They can be found on the cheap usually.
I have thought about this. I don’t have one but this would certainly help the cause. I also have thought about letting it dry and burning it.
 

Rit

5 year old buck +
Waitin’ watching the clock (or weather channel) it’s 4 o’clock, it’s got to stop……

I went out yesterday with the rotary cutter. But before I went out with it I took a little ride on my JD 26 HP lawn tractor just to see what it would do. Comical at best. So as I continued to mow the other half of my plot that thatch took a toll on my rotary cutter. It bogged it down often when I tried to mow the debris. This is a 61hp tractor with over 50 horses to the PTO. Houston we have a problem. No way no how am I going to be able to drill into this let alone make sure that everything is dead underneath. The other half that I drilled on August 19th has germinated but mostly in the space between the windrows. So I sorta have unplanned 30+ inch rows. I’ll have some radish, WW, WR, Oats, spring peas, beans, sunflowers, and some annual clover on that half but the volume will not be very good. Some of the sorghums are regrowing and I didn’t get all the broadleaves.

This isn’t my forever farm and I like killing deer a whole lot more than it will bother me to disturb the soil. I am looking hard for a decent two day rain event. It’s mostly dry in the near future but we all know that can change quick this time of year. It appears the last of the 90s will be ushered out sometime next week.

When that’s gone and we get rain I am going to till the field for a few reasons. 7 years ago when I last disced the soil I didn’t do such a hot job and I have a field full of speed bumps. Not to mention water pools in between the speed bumps because my water infiltration is well below average. You wouldn’t know it looking at it due to all the vegetation but if you drive east and west over the field you bounce at a good clip and if running the drill you can see it causes the seed tubes to drop seed that doesn’t drop into the cutters trench. Tilling the field will allow me to smooth it out.

I also have surface compaction there is no denying that. I need to break that up period. In my mind at least tilling the entire field it will tear up the debris, alleviate the surface compaction, I’ll have outstanding seed to soil contact, and I won’t have to be concerned with weeds. If my seeds sprout and get ahead of the weeds great. Another thing I noticed is that Johnson grass has a stranglehold on my field. The root structure of these plants is smothering everything I plant out. What I have been doing isn’t working so it’s time to try something else. With no food right now outside of a few strips of clover the deer have all but abandoned my property for the Ag fields. Even though it’s a little later than I have ever planted I am hoping that if I can salvage a good plot once they start taking down the beans and corn I will have a good draw at just the right time.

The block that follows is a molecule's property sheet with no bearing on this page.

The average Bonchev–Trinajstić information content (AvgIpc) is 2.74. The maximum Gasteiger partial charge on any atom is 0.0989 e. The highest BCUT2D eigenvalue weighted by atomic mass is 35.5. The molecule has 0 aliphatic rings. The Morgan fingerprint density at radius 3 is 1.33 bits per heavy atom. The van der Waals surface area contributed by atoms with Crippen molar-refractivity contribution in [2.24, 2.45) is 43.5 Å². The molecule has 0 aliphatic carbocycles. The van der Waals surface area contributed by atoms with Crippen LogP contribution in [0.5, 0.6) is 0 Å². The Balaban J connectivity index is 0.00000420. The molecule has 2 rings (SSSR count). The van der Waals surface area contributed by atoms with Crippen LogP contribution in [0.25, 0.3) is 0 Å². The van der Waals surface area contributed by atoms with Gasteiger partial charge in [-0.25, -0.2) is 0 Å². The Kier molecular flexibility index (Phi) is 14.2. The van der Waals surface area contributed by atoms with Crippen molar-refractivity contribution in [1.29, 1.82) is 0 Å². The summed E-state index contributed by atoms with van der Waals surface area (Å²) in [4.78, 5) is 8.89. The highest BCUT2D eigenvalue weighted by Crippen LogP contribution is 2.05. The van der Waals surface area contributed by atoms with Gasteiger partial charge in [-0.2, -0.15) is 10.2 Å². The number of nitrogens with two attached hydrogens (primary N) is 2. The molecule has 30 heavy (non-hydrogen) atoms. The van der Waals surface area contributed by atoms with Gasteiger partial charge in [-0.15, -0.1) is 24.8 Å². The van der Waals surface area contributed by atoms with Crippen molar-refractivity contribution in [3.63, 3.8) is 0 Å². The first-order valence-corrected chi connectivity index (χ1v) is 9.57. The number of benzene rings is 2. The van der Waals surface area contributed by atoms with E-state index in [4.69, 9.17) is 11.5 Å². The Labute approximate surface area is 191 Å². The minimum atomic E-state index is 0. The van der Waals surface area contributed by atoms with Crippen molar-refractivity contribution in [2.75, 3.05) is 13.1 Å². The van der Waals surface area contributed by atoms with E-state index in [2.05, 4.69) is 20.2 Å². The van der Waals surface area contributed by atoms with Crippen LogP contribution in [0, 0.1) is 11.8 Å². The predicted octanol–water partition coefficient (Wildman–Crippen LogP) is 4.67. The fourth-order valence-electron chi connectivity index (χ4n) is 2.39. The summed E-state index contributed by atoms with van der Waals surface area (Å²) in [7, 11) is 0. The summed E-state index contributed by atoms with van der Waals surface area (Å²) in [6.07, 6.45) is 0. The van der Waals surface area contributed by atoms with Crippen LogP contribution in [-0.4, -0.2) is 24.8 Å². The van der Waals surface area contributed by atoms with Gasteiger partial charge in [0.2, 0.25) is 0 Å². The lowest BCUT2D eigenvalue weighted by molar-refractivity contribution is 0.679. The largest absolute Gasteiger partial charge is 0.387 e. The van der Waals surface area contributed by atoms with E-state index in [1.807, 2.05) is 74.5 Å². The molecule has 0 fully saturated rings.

Dogshooter

A good 3 year old buck
I’ve never ran a tiller, more a field cultivator and drag flat guy…are you able to till a field with that much sod/thatch without spraying it a couple weeks prior?

In my experience trying to turn dirt with a green sod layer is a real bitch. Maybe your tractor that is much bigger than mine is the difference? Just thought I’d mention.

Nothing wrong with turning the dirt in my opinion…especially with your soil type. I have the same soils in Wisconsin and get some beautiful plots by turning the dirt down 3-4”. Yes, I buy some fertilizer but in the big picture of cost with the property and hunting gear, fertilizer is pretty a small cost to pay to get a good food source.

There are zero no till farms in my area that I have ever seen, and those guys do this for a living. I just like to play farmer on the weekends :)
 

Rit

5 year old buck +
I’ve never ran a tiller, more a field cultivator and drag flat guy…are you able to till a field with that much sod/thatch without spraying it a couple weeks prior?

In my experience trying to turn dirt with a green sod layer is a real bitch. Maybe your tractor that is much bigger than mine is the difference? Just thought I’d mention.

Nothing wrong with turning the dirt in my opinion…especially with your soil type. I have the same soils in Wisconsin and get some beautiful plots by turning the dirt down 3-4”. Yes, I buy some fertilizer but in the big picture of cost with the property and hunting gear, fertilizer is pretty a small cost to pay to get a good food source.

There are zero no till farms in my area that I have ever seen, and those guys do this for a living. I just like to play farmer on the weekends :)